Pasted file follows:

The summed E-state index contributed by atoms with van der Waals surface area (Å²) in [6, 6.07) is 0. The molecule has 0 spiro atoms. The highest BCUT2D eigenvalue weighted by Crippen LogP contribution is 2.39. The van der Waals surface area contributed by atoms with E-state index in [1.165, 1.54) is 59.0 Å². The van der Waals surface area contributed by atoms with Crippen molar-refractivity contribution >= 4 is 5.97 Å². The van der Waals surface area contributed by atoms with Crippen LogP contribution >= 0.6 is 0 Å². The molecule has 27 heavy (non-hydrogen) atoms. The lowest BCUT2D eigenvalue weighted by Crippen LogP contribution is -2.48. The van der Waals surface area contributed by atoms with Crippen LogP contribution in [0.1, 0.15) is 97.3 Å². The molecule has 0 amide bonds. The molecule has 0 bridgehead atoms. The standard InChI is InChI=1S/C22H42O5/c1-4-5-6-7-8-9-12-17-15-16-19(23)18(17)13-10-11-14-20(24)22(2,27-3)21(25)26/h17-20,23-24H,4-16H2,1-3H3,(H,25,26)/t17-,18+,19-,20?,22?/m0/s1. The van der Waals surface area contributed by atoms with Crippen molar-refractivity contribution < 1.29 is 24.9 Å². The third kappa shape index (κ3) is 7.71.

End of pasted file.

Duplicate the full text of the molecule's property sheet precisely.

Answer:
The summed E-state index contributed by atoms with van der Waals surface area (Å²) in [6, 6.07) is 0. The molecule has 0 spiro atoms. The highest BCUT2D eigenvalue weighted by Crippen LogP contribution is 2.39. The van der Waals surface area contributed by atoms with E-state index in [1.165, 1.54) is 59.0 Å². The van der Waals surface area contributed by atoms with Crippen molar-refractivity contribution >= 4 is 5.97 Å². The van der Waals surface area contributed by atoms with Crippen LogP contribution >= 0.6 is 0 Å². The molecule has 27 heavy (non-hydrogen) atoms. The lowest BCUT2D eigenvalue weighted by Crippen LogP contribution is -2.48. The van der Waals surface area contributed by atoms with Crippen LogP contribution in [0.1, 0.15) is 97.3 Å². The molecule has 0 amide bonds. The molecule has 0 bridgehead atoms. The standard InChI is InChI=1S/C22H42O5/c1-4-5-6-7-8-9-12-17-15-16-19(23)18(17)13-10-11-14-20(24)22(2,27-3)21(25)26/h17-20,23-24H,4-16H2,1-3H3,(H,25,26)/t17-,18+,19-,20?,22?/m0/s1. The van der Waals surface area contributed by atoms with Crippen molar-refractivity contribution < 1.29 is 24.9 Å². The third kappa shape index (κ3) is 7.71.